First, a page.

27 FEBRUARY 1948, Page 6



IT is obviously not possible to learn all about Canada in a short visit, but four things are at once apparent. First, that the Cana- dian people, like their Government, have a deep feeling for Great Britain—which, indeed, they have proved by their most generous help during and since the war. Secondly, that they are very dependent indeed upon their great neighbour, the United States ; if prices and wages rise there, then Canadian prices and wages cannot remain un- affected. The Canadian authorities can cushion some of the effects of price rises in America (and most skilfully have), but they cannot for long isolate the conditions between the two countries, whose price structures are inevitably linked. Thirdly, that our manufac- turers have got a great chance to develop their export business. But if they do not immediately exert themselves to take advantage of this, other people will fill the gap and our opportunity will be lost. Fourthly, that Canada is particularly fortunate in the permanent officials who are responsible for the financial and economic adminis- tration of the country at the present time.

Canada has got a past to be proud of and a future to dream about, but a very difficult present. As regards the past, her ability to expand her industrial production enabled her to make an immense contribu- tion to the war effort. Since the war her assistance to Britain in the way of free gifts and loans has been exceedingly generous. Although in size she is even larger than the United States, her national income and her population are less than one-tenth, and yet her share in the British Loan was one-quarter of the total. As regards the future, her prosperity would seem to be assured ; she has got mineral resources, vast forests, a rich soil and, above all, an enterprising and stable people who are prepared to work hard and are unlikely to be diverted by any doctrinaire political views. But her present position is very difficult ; she is so short of dollars that she has got an adverse balance of payments which proportionately is nearly as great as our own. This is due to entirely different causes. Unlike us, she has not suffered a loss of foreign investments ; the terms of trade have not gone against her and her production has expanded enormously.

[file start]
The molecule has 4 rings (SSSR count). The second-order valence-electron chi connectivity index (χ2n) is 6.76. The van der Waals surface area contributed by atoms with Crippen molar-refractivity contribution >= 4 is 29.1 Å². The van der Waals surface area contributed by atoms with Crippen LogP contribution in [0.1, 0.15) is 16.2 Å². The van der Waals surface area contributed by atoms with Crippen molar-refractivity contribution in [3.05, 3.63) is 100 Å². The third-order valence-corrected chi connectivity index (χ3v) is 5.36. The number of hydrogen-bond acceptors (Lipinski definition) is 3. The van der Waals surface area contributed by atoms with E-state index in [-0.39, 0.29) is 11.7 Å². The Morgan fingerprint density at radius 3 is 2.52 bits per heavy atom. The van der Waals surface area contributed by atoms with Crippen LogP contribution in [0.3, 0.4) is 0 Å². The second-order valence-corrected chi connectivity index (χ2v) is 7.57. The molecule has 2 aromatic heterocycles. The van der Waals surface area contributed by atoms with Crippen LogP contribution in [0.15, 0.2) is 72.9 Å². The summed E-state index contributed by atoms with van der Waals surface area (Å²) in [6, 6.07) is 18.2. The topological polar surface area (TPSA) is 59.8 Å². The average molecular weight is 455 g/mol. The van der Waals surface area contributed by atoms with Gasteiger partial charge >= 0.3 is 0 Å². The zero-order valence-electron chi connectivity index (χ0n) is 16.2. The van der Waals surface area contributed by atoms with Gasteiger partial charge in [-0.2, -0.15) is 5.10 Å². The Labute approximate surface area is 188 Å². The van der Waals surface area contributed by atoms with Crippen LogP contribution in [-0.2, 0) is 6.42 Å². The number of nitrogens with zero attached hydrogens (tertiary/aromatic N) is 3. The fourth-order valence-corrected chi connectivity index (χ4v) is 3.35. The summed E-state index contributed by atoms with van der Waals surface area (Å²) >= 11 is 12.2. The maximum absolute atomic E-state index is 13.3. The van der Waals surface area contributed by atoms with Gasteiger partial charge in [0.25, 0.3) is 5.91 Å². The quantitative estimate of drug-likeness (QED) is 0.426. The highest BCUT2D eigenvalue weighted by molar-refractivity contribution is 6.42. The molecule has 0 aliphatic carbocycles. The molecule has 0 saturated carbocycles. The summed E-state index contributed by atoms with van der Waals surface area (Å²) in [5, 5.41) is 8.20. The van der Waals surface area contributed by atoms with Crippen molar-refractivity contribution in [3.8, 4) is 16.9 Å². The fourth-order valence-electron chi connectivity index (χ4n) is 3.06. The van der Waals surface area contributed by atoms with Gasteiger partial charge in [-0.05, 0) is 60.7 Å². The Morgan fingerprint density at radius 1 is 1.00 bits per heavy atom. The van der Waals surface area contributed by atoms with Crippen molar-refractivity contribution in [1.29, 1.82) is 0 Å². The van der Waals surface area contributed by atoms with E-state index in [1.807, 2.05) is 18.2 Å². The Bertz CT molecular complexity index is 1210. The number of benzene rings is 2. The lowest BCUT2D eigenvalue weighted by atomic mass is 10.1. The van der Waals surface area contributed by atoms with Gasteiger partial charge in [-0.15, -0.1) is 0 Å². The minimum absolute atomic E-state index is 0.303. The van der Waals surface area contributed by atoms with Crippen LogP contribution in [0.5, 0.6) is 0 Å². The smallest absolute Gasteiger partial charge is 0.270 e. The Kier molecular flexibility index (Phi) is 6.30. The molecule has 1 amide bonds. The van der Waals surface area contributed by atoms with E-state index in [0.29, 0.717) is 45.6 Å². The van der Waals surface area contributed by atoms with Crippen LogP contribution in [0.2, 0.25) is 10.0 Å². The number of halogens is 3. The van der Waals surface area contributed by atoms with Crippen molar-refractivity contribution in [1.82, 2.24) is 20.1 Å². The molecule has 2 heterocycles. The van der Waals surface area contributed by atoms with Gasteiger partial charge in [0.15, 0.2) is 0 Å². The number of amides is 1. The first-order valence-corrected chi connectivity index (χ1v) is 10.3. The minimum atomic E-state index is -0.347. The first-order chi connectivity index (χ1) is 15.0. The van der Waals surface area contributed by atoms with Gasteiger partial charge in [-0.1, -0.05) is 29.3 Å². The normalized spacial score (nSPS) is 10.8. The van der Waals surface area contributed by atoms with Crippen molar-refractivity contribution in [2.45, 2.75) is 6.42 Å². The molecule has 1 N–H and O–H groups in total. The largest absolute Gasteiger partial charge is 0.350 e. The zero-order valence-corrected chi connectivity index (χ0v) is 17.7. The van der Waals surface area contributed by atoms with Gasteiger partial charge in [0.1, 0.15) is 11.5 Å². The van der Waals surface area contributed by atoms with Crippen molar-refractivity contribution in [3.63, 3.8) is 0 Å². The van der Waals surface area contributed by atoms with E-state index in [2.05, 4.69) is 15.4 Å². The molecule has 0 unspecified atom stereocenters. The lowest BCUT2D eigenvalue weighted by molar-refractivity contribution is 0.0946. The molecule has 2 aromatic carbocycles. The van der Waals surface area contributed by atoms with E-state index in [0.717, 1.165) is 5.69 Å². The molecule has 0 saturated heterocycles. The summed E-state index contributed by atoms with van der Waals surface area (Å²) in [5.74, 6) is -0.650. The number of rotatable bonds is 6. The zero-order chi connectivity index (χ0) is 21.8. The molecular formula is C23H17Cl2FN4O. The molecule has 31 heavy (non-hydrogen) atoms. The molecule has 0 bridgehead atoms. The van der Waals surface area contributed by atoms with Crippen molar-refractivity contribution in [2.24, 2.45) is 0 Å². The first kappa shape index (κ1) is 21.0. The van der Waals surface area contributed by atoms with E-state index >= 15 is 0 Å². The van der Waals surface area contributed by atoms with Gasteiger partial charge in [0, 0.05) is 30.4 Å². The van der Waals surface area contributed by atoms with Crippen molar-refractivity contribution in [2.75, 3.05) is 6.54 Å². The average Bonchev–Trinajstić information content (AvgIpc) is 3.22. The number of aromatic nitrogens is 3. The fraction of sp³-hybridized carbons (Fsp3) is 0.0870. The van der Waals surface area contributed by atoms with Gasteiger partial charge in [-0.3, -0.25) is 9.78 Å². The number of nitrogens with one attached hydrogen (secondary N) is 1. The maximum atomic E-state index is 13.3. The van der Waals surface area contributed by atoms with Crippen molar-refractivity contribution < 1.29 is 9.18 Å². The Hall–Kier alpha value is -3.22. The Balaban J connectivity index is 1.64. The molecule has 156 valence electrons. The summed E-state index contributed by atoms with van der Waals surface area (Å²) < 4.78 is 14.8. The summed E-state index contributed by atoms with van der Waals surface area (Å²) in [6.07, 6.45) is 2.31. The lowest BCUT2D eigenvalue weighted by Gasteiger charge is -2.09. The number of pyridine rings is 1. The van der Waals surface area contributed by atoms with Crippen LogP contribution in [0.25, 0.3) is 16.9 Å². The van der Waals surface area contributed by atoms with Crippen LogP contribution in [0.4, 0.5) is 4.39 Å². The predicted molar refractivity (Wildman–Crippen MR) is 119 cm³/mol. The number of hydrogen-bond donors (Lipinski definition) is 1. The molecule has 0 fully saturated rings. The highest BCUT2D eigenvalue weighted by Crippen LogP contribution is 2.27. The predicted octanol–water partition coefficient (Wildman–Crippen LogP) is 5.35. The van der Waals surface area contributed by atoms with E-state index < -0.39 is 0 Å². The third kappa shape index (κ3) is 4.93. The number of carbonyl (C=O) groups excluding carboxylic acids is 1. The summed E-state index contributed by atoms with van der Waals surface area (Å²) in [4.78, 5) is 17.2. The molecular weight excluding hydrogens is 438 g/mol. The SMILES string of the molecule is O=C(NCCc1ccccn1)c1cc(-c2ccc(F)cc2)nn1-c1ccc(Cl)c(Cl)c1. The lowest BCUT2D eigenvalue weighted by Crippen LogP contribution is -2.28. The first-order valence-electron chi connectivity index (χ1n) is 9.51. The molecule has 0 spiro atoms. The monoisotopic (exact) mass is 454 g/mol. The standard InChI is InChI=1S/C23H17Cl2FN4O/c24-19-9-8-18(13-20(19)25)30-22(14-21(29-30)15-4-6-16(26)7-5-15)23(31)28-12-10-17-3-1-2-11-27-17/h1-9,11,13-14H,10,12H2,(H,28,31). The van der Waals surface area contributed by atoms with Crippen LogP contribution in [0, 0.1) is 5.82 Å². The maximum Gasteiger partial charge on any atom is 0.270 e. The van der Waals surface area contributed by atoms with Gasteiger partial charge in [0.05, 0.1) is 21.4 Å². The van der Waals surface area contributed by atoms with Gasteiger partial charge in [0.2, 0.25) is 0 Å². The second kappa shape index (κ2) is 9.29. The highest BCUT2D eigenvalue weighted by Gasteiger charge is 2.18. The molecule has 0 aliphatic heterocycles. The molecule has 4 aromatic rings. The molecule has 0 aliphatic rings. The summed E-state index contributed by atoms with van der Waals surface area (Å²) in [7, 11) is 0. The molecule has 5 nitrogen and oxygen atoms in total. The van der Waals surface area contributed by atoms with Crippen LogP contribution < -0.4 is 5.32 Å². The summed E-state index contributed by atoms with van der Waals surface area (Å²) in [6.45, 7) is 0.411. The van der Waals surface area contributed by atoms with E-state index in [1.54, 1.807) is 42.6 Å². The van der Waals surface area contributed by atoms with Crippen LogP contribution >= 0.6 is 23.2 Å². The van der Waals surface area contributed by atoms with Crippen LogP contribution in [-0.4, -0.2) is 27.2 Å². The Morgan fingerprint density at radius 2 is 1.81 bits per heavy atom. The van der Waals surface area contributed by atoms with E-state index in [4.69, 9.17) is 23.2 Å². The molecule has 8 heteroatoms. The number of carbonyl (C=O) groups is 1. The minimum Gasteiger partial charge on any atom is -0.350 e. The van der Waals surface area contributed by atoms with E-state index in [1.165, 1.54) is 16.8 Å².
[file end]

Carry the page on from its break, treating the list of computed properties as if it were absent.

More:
Her difficulties are due to the fact that she has lent us so much without getting any return that she has run short of the means to pay for her purchases from the United States. She did this partly out of a generous wish to assist her best friend and partly out of enlightened self-interest so as to retain the market of -her best customer. Unless we can pay her more adequately in goods or in dollars she will have to restrict her sales to us in order to avoid a drastic reduction in her own standard of living. Fifty years ago over half Canada's imports came from Great Britain and less than a third from the United States. Now three-quarters of her imports come from the United States and only one-tenth from Great Britain. Canada cannot continue sending us vast quantities of food and raw materials unless we can send her far more in return. She is only too willing and anxious to get British goods, but they must be the things she wants and not the things some of our manufacturers think that she ought to want. And they must be at prices and of quality com- parable with those available in the United States. At the present time the sort of textiles that she used to buy from us in large quantities before the war, and would like to buy from us now, are about 25 per cent. dearer than the price at which she can buy the United States. Unless we can do these things it is inevitable that she will alter her pattern of trade and send her goods far more to the States. At the present time there is such a demand for her agricultural products that she could solve her very acute short-term problem by diverting these exports from us to the United States and getting dollars in return. She will do everything she can to avoid this because of the acute difficulties it would make for us and because she wants to retain our market for the time when she will not be able to sell her goods to the States.